The Seven Greatest Fools on 'Game of Thrones'

There's no actual jester on the HBO drama, but there are plenty of characters who have made questionable, and even laughable, choices.
Helen Sloan/ HBO

The sing-song stylings of Stannis Baratheon's fool Patchface are nowhere to be found on Game of Thrones, much to the chagrin of conspiracy theorist readers of George R.R. Martin's A Song of Ice and Fire novels. Several fans interpret the court jester's rambling rhymes as prophetic predictions of the future — perhaps even nefarious in nature.

Alas, Patchface, like so many other characters exclusively glimpsed in Ice and Fire, does not exist in the HBO adaptation of the books. Indeed, there are few fools on Thrones, at least in the traditional sense of the word. What the show lacks in professional clowns, however, it more than compensates for with characters who foolishly forge their way forward into inadvisable situations and schemes. 

In honor of April Fools' Day, here are seven Thrones characters whose questionable choices more than live up to a dark interpretation of the whimsical holiday's spirit.

1. Eddard Stark (Sean Bean)

Not that Ned needs further grief for his shocking season one exit, but it's worth noting that numerous individuals warned the Lord of Winterfell not to bark up the Baratheon-Lannister family tree. But he was dead-set in his noble ways, and for that, he died, beheaded at the end of a medieval noir gone horribly wrong. Most viewers think of Ned as a hero, and rightly so. Many others, however, view him as little more than a fool — including countless King's Landing citizens, and the smirking Littlefinger (Aidan Gillen).

2. Dontos Hollard (Tony Way)

King Joffrey (Jack Gleeson) nearly executed this drunk knight. Instead, Sansa (Sophie Turner) convinced her wicked fiancé to demote the man, turning him into a court jester — making Dontos one of the rare literal fools on Thrones. He died a foolish death, too, saving Sansa on Littlefinger's behalf, only to receive a face full of arrows as a reward.

3. Theon Greyjoy (Alfie Allen)

In an attempt to impress his fellow Iron Islanders, Theon broke away from the Stark wolf pack in season two, seizing Winterfell in the name of House Greyjoy. In the moment, it was a critical mistake, resulting in the sloppy deaths of several beloved individuals. Seasons later, the severity of Theon's foolish decision is fully known, thanks to his physical and psychological mutilation at the hands of the literal and figurative bastard Ramsay Bolton (Iwan Rheon).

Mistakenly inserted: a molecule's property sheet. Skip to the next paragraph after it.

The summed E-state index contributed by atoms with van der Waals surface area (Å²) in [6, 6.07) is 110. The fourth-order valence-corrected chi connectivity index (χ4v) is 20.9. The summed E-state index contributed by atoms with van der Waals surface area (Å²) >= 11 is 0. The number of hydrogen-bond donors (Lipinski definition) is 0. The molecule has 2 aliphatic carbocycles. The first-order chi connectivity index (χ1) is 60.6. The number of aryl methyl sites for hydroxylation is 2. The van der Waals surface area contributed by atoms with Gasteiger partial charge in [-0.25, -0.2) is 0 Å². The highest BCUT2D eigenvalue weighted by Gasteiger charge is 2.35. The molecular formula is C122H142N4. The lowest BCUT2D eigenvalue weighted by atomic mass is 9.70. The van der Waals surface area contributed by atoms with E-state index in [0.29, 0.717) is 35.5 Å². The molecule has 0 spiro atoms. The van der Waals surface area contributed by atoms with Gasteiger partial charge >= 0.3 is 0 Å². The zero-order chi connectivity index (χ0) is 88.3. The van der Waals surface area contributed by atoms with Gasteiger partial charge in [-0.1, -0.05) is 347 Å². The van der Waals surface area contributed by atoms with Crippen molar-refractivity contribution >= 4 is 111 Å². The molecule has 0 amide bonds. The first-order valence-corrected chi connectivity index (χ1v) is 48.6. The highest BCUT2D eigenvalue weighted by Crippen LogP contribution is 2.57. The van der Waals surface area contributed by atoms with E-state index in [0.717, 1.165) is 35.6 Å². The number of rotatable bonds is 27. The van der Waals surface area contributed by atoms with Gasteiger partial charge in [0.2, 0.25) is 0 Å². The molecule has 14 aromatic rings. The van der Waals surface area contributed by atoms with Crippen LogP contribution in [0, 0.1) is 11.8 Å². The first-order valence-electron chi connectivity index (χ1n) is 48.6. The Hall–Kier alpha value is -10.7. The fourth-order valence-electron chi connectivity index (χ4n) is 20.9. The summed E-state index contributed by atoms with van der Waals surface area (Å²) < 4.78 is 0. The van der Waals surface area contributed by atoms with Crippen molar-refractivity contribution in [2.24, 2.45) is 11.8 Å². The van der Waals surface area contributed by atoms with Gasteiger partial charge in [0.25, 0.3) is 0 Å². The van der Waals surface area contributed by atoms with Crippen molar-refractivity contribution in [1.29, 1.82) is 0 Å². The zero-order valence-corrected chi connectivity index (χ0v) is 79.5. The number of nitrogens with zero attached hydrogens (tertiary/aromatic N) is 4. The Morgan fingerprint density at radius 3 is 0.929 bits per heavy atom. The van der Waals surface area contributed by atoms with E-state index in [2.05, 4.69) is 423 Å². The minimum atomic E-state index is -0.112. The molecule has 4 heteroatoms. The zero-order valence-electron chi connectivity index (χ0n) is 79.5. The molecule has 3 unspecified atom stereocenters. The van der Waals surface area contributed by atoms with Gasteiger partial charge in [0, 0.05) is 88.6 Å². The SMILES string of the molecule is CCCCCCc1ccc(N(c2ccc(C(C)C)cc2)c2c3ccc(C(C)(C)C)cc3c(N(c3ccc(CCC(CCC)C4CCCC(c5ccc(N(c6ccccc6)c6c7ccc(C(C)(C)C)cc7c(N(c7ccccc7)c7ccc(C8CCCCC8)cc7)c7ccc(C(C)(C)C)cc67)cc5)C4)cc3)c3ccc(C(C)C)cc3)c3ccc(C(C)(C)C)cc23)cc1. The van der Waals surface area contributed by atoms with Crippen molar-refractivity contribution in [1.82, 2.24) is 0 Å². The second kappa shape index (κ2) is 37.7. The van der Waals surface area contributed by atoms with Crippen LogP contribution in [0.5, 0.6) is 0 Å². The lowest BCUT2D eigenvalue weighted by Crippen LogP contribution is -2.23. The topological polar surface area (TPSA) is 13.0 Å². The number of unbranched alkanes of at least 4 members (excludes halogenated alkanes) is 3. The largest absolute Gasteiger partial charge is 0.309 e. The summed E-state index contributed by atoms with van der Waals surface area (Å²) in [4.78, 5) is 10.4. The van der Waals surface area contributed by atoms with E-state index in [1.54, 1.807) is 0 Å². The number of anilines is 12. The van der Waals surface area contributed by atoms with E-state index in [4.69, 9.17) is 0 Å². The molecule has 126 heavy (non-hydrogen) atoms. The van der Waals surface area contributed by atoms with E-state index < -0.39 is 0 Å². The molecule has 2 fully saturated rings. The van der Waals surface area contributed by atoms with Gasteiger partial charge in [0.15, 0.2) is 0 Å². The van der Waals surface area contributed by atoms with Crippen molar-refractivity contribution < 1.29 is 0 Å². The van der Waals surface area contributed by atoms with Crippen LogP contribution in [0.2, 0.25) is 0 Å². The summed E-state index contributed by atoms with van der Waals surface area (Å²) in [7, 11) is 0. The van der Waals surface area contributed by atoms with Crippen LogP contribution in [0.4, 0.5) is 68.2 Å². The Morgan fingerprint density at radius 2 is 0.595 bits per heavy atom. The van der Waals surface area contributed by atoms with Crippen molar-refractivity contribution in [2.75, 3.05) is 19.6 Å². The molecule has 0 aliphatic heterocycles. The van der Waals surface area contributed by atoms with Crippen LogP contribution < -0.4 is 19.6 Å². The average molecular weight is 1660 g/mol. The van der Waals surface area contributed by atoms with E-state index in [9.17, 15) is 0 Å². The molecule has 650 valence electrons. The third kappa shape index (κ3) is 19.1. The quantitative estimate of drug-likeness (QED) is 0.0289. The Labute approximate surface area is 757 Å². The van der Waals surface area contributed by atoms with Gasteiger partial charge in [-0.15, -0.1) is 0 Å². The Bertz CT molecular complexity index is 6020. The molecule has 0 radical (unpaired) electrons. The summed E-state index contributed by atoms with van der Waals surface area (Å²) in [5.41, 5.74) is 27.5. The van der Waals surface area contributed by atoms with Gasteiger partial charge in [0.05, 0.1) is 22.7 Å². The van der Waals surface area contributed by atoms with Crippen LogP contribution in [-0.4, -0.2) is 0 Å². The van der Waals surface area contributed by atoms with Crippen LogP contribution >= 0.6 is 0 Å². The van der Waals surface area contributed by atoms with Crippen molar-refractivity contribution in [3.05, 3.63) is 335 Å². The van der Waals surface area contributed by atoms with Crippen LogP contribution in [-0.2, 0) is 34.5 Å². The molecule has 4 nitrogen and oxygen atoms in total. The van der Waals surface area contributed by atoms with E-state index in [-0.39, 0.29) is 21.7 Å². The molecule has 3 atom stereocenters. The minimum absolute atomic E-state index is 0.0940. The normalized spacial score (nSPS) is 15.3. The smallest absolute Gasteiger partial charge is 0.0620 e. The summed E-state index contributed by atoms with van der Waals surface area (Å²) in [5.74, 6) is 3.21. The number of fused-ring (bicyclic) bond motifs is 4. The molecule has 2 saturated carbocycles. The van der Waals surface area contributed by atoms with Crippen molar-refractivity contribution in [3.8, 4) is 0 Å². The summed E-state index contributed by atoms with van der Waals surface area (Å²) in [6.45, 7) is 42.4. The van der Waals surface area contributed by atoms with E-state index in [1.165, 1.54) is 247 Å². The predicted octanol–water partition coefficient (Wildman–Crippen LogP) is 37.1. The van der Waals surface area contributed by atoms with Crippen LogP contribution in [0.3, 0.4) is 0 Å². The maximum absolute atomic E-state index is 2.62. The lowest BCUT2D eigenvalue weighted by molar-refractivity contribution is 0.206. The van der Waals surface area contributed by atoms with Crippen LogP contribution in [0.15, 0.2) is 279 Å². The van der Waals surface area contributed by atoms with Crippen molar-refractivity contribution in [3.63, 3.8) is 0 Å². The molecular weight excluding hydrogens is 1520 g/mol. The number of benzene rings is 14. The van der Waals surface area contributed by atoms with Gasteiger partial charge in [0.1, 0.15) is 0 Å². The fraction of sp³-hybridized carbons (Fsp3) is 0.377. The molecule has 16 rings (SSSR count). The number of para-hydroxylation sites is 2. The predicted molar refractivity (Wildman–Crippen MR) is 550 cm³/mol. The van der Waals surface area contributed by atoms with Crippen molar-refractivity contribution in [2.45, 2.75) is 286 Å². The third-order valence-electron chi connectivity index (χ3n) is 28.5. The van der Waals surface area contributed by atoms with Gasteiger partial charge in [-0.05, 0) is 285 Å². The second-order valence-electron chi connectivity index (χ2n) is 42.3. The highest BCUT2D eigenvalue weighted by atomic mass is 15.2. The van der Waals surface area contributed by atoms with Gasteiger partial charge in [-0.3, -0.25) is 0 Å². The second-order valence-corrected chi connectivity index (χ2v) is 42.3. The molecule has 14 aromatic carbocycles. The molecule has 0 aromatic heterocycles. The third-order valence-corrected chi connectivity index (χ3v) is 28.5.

4. Cersei Lannister (Lena Headey)

"When you play the game of thrones, you win or you die." The Queen Regent of Westeros spoke these wise words early on in Thrones' run, but has done little to heed them herself, especially in the most recent season. She armed the High Sparrow (Jonathan Pryce) and his Faith Militant in an effort to thwart House Tyrell's ascent to power — but in the process, Cersei gave these pious soldiers the exact ammunition needed to burn her supremacy and dignity to the ground. Fortunately for Cersei, with the monstrous Robert Strong (Hafthor Julius Bjornsson) on her side, she might have the last laugh yet.

5. Kraznys mo Nakloz (Dan Hildebrand)

Those who don't remember the man's name certainly remember his death. He's the foul-mouthed Astapor slaver who sold Daenerys Targaryen (Emilia Clarke) an army of Unsullied warriors, in exchange for one of her dragons. Expecting a rich pay day, the witless worm instead received a hot breath of dragon-fire to the face — the just price he paid for a lifetime of monstrous mistreatment, and a life-ending moment of profound ignorance. The lesson? Never underestimate the Khaleesi of the Great Grass Sea.

6. Janos Slynt (Dominic Carter)

The former City Watch commander overplayed his hand on countless occasions, but his two biggest goofs tie back to his role in Ned Stark's death. First, he was sent to the Night's Watch by Tyrion (Peter Dinklage), as punishment for turning on Lord Stark. Second, he mouthed off to Lord Commander Jon Snow (Kit Harington) one too many times, resulting in a swift beheading at Jon's hands — closing the karmic loop that started when Janos betrayed Ned.

7. The Baratheon Leadership

Though Patchface does not exist on Thrones, there's no shortage of fools within House Baratheon. The only question is, which fool is the most foolish? Is it Stannis (Stephen Dillane), who so firmly believed in his place as the rightful king of Westeros that he killed his own daughter? Is it Melisandre (Carice van Houten), who engineered countless sacrifices in service of a false king, even with the realm's rightful savior (hint-hint, Jon Snow) so close by? Perhaps it's Davos (Liam Cunningham), an otherwise level-headed individual who nevertheless exhibited Eddard levels of honor and duty to his delusional "king." Stand inside the great halls of Dragonstone and point a finger in any direction, and it will inevitably land on a tremendous fool.

Keep up with all the Game of Thrones coverage at THR.com/GameOfThrones.

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